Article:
What are your views on recent developments in responsible business and its governance? 

As put forward in the 2011 CSR Strategy, the EU promotes and fully aligns with internationally recognised principles and guidelines on Responsible Business Conduct which represents an evolving and strengthened global framework for RBC. We believe this is key in order to advance a more level global playing field. One important focus of our action is to ensure and foster consistency between these different developments.

What are you currently working on? 

As the European Commission, we promote responsible business conduct through different policies, including our development cooperation, public procurement and industry policies. 

With regard to trade policy, a series of trade policy tools are deployed to encourage other countries to promote sustainable development. They include: Free Trade Agreements (FTAs) and Economic Partnership Agreements with ACP countries (EPAs) at multilateral level, unilateral instruments such as GSP+, as well as innovative partnerships such as the Bangladesh Compact or the Myanmar Labour Initiative.
 
Stakeholders including businesses have been key in helping us drive progress on the ground and we encourage them to continue their engagement. For example, our work in Bangladesh has been reinforced by the unprecedented private sector engagement. Business associations, in particular through the Accord and the Alliance, have indeed enabled significant progress in terms of health and safety of workers in Bangladesh.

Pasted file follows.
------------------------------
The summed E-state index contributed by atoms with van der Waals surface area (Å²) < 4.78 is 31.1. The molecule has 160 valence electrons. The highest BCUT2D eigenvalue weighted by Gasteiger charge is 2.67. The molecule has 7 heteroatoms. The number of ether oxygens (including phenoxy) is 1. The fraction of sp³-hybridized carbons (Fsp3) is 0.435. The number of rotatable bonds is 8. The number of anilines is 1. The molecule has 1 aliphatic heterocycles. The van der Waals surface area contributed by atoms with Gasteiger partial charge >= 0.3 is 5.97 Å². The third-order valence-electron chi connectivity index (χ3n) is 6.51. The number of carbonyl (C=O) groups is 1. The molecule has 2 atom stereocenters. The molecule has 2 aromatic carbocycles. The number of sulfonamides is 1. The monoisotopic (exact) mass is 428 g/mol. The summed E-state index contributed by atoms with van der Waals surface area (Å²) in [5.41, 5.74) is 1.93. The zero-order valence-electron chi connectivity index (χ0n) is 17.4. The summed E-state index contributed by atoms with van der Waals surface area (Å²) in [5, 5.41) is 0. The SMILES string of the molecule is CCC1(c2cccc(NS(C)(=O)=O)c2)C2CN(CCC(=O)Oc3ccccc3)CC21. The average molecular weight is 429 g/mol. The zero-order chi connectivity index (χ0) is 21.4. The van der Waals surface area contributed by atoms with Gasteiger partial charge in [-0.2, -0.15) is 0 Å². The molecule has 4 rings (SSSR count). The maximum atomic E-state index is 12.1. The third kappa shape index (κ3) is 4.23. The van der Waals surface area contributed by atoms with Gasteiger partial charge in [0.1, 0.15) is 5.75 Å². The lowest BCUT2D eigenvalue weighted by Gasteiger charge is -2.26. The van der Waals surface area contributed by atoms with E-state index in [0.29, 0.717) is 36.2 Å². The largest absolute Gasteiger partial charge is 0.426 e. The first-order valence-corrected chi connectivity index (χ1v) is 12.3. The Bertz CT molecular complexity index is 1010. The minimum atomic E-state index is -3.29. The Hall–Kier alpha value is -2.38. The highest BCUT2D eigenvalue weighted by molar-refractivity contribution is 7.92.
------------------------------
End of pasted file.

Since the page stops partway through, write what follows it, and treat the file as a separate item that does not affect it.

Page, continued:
We are aware that responsible management of supply chains arise not only from government action, but also from a shift in the market place towards more sustainable practices.

A key focus of our action is to contribute to the development and the dissemination of internationally agreed principles and guidelines on Corporate Social Responsibility (CSR)/RBC. We believe this is key to help our companies and investors to strengthen the contribution of their activities to sustainable and inclusive growth in the EU and abroad:

  • In terms of development, as part of its trade and investment policy the Commission participates actively in the work on RBC and Responsible Business Conduct in the OECD.
  • In terms of dissemination, we have included provisions on the promotion of CSR practices in our trade agreements (e.g. Korea, Central America, Colombia-Peru) – the most recent FTAs referring explicitly to internationally recognised guidelines and principles such as the UN Global Compact, the OECD Guidelines for Multinational Enterprises, or the Tripartite Declaration of principles for multinational enterprises of the International Labour Organisation (ILO).
  • As our trade agreements enter into force, we want to make good use of the potential they have to support CSR, and look forward to a meaningful engagement in this area with our partner countries and other stakeholders.  

*Please note that the views expressed above are of the speaker and not of Chatham House.